I need to learn to self soothe without food.
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Old 06-07-2014, 08:52 AM   #24  
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I'm not eating for emotional reasons any more. I"m making myself not do it but i am sleeping more instead to deal with it. I've been sleeping a lot in the last few days. I like sleeping too.
Sleep is actually a very good thing. For those of us who are classic emotional eaters, we want to address all our bodies' needs with food. We interpret all our senses as hunger. When we get tired at the end of the day we often reach for a snack - meanwhile our body is telling us "if you don't give me the sleep I need then you'll have to give me the energy to stay awake." Other times we need rest, sleep, relaxation, physical activity, these are all bodily needs.
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Old 06-07-2014, 11:53 AM   #25  
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Some people (me me me!), connect these choices with how we see ourselves.

I ate a salad + salad is a "good" food = I am a good person

I ate a cookie + cookie is a "bad" food = I am a weak bad person

I ate hummus + hummus is healthy = I am healthy

I ate bread + grains are out of sync with the diet world now = I am no good at losing weight
This has been, and continues to be at times, me 100%. Really enjoyed this article and perusing the blog. It is very interesting to me to hear that some of you do NOT feel this way, I think that is wonderful, and I envy those feelings of neutrality. I am so curious, what is the difference? What makes people like wanna, and myself, equate certain foods choices with our morality/character, and not others? Any theories? Because if I can help my children never develop this way of thinking about food I would consider that a major parenting win.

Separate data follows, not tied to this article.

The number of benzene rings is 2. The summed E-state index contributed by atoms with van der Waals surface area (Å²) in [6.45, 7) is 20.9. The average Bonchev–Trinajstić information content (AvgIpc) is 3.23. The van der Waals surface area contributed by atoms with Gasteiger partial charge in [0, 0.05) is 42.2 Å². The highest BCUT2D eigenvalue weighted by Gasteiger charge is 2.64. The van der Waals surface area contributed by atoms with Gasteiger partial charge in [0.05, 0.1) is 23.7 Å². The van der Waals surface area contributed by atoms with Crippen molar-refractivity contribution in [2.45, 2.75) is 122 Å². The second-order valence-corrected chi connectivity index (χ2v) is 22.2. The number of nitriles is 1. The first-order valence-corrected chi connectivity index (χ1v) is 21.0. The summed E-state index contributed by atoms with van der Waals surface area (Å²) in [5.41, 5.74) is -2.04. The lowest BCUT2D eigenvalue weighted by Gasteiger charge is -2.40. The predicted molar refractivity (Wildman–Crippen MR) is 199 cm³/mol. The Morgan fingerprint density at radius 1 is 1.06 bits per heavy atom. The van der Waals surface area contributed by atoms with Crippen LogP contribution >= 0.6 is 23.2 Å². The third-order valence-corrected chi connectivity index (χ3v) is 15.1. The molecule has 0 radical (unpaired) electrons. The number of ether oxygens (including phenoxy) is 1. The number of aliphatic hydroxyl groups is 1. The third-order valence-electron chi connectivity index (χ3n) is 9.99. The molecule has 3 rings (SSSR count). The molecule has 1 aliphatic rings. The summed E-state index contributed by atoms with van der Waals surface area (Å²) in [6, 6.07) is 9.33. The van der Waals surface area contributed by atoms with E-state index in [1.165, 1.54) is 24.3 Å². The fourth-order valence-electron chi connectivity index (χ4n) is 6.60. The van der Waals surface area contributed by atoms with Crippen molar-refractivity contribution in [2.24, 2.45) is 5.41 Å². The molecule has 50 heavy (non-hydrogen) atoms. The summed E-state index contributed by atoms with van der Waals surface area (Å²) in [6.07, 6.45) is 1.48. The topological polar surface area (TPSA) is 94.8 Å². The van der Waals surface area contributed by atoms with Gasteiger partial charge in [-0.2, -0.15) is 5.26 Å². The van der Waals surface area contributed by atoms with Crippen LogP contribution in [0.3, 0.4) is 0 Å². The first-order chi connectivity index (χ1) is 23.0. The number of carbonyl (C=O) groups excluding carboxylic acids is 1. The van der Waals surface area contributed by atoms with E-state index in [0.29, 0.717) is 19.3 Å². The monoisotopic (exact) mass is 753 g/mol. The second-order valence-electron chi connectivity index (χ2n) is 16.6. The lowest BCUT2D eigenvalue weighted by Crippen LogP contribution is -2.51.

Last edited by Lecomtes; 06-07-2014 at 11:55 AM.
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Old 06-07-2014, 12:19 PM   #26  
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This has been, and continues to be at times, me 100%. Really enjoyed this article and perusing the blog. It is very interesting to me to hear that some of you do NOT feel this way, I think that is wonderful, and I envy those feelings of neutrality. I am so curious, what is the difference? What makes people like wanna, and myself, equate certain foods choices with our morality/character, and not others? Any theories? Because if I can help my children never develop this way of thinking about food I would consider that a major parenting win.
That's a good question and just like you, I want to avoid passing on unnecessary food issues to my son. I don't have a scientific answer for you but my guess is that the emphasis placed on willpower got to me. If you think about it all the advice to "eat this, not that" doled out in diet programs, magazines and forums make it sound as if it is a matter of choice. When you hear a celebrity comment on their weight loss and say "I substituted carrots and hummus for cheeseburgers" it makes you say wow they have strength. Not to mention the positive reinforcement if dieting. Ever been out to lunch and order a burger and your friend orders a salad? Dot you say or think "oh gosh you're so good". It's cool to diet, it's cool to be sporty, it's cool to be restricting yourself, people get immense satisfaction from accomplishing to abstain from foods.